Hands-On Preview: Team Sonic Racing (Switch)

Racing, er, un-transformed?

By Robert Marrujo. Posted 08/23/2018 12:00 Comment on this     ShareThis

I had high hopes for Team Sonic Racing before I finally got my hands on the game. The buildup to my play session was promising enough. Sega had a large, replica front end of Sonic’s blue race car for people to take photos in. I got a snazzy Team Sonic Racing car air freshener. Heck, the trailer even had my blood pumping. Sonic racing was back! The only problem is that Sega seems to have forgotten all the things that made his last two racing titles so good.

Sonic & All-Stars Racing and Sonic & All-Stars Racing Transformed were both very solid titles starring the Blue Blur and a litany of Sega mascots. By the time we got to Transformed, the gameplay boasted land, sea, and air racing with tight controls, vivid graphics, and some truly fun power-ups to play around with. It wasn’t quite at the same level as Nintendo’s Mario Kart series, but in those two installments developer Sumo Digital had shown they could produce a very respectable mascot racing game. Yet, despite all the progress Sega made with the Sonic & All-Star Racing franchise, they have elected to jettison virtually all of the different elements that made it special.

The flying and boat racing segments are gone. There’s only car racing now. Also, the bevy of Sega fan service is out the window, as well. All of the beloved Sega mascots have also been kicked to the curb. This latter point might not be so obviously contentious, but the reality is that as much as I love Sonic and his cast of pals and enemies, there’s just not enough there to make up an entire roster of racers worth choosing from. Once beyond the obvious members of the cast like Knuckles and Amy, is there anyone out there truly clamoring to roll around as Big the Cat? Or Cubot? Okay, I’ll be honest and say that I’m one of those fans, but I know I’m not in the majority!

Insofar as the abandoned flying and boat racing mechanics go, they too are also sorely missing. I imagine that the loss of water and air races in Mario Kart would be equally disappointing. Simply put, it feels like a step backwards. It’s actually strange considering the fact that Sumo Digital has stated in the past that when Mario Kart 7 was revealed for 3DS, they’d already begun incorporating plane and boat races into Sonic & All-Stars and were disappointed, thinking that some fans might assume they were ripping off Nintendo. Oh, how the times have changed. Removing those two elements from Team Sonic Racing was not the way to go, folks.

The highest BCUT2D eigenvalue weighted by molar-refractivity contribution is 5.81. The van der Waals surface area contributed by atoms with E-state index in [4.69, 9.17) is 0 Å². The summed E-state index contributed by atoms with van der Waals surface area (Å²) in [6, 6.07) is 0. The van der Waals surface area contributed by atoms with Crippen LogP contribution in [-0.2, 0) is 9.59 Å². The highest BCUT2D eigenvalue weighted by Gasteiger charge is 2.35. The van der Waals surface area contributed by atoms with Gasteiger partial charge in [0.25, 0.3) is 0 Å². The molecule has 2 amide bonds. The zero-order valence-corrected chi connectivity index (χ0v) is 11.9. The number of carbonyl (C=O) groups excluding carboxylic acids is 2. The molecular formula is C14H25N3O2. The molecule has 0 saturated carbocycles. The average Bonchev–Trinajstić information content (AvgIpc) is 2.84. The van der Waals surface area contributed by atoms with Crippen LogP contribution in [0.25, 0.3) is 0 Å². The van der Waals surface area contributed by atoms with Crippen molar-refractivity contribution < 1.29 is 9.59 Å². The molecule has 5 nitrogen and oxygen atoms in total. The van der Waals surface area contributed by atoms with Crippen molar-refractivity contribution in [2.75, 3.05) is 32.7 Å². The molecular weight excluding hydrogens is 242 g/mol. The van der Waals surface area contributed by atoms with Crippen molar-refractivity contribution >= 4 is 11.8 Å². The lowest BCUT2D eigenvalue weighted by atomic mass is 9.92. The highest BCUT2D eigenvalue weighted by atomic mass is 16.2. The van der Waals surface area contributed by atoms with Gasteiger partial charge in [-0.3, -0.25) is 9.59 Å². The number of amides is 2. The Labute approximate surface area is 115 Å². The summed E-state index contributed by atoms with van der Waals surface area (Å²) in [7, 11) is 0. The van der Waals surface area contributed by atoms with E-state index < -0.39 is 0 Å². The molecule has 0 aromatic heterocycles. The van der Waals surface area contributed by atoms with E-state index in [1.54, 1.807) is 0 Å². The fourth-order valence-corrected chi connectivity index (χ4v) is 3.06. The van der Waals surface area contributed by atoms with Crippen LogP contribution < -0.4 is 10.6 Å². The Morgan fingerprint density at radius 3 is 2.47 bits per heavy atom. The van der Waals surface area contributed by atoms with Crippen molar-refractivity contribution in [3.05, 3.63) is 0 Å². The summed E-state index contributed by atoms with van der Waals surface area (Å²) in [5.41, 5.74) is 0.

With a more restricted pool of racers to choose from and only land races to partake in, Team Sonic Racing is going to have to do a lot to maintain fan interest. From what I played, there’s a chance that can happen, but it’s going to be tough. To be clear, while Sumo Digital has less on offer this time around, the actual racing itself is as fun as ever. The cars feel solid and have a different heft to them than the typical kart racer, along with a nice sense of speed, to boot. Carrying over from Sonic & Sega All-Stars is the immensely satisfying drifting, which can be used to chain together some wicked stretches of boosts and extra speed.

Where Team Sonic Racing tries to differentiate itself from any other mascot racer that’s come before is its “team” focus. Just shooting for first place isn’t going to get the job done this time around. Let’s look at a possible scenario in Team Sonic Racing: if you snag first but your fellow racers obtain last and next-to-last place finishes, while your opponents all come in second, third, and fourth, the enemy team will place ahead of yours and get the gold. Team Sonic Racing pushes for players to race as a team or lose.

This can be… frustrating. If you don’t have competent racing companions in tow, it’s murder trying to get them to place at a high enough position along with yourself. Thankfully, there are some buffs in place to help get your team on the same page. For one thing, as you race around the track, if you’re ahead of someone on your team, you leave a trail behind that they can follow which will simultaneously boost their speed should they choose to follow it. It’s also possible to “gift” your power-ups (represented here as Wisps) to teammates who might be straggling behind. It’s an interesting concept, for sure, and one that will likely appeal to fans looking for something genuinely different from a racing game.

On a personal level, however, the team elements of Team Sonic Racing never quite resonated. I found the additions cumbersome and awkward, preferring to simply bask in the sound racing mechanics that Sumo Digital has become known for. I’m willing to withhold my final judgment until the game launches in quarter four of 2018, but there’s no denying that Team Sonic Racing feels like a diminished title compared to its predecessors. While I’m of the mind that a game stands on its own merits, even taken as a singular experience without factoring in the Sonic & Sega All-Star Racing titles, Team Sonic Racing‘s “team racing” concept is likely to be more divisive than anything else. Here’s hoping that Sumo Digital can get this one across the finish line intact.

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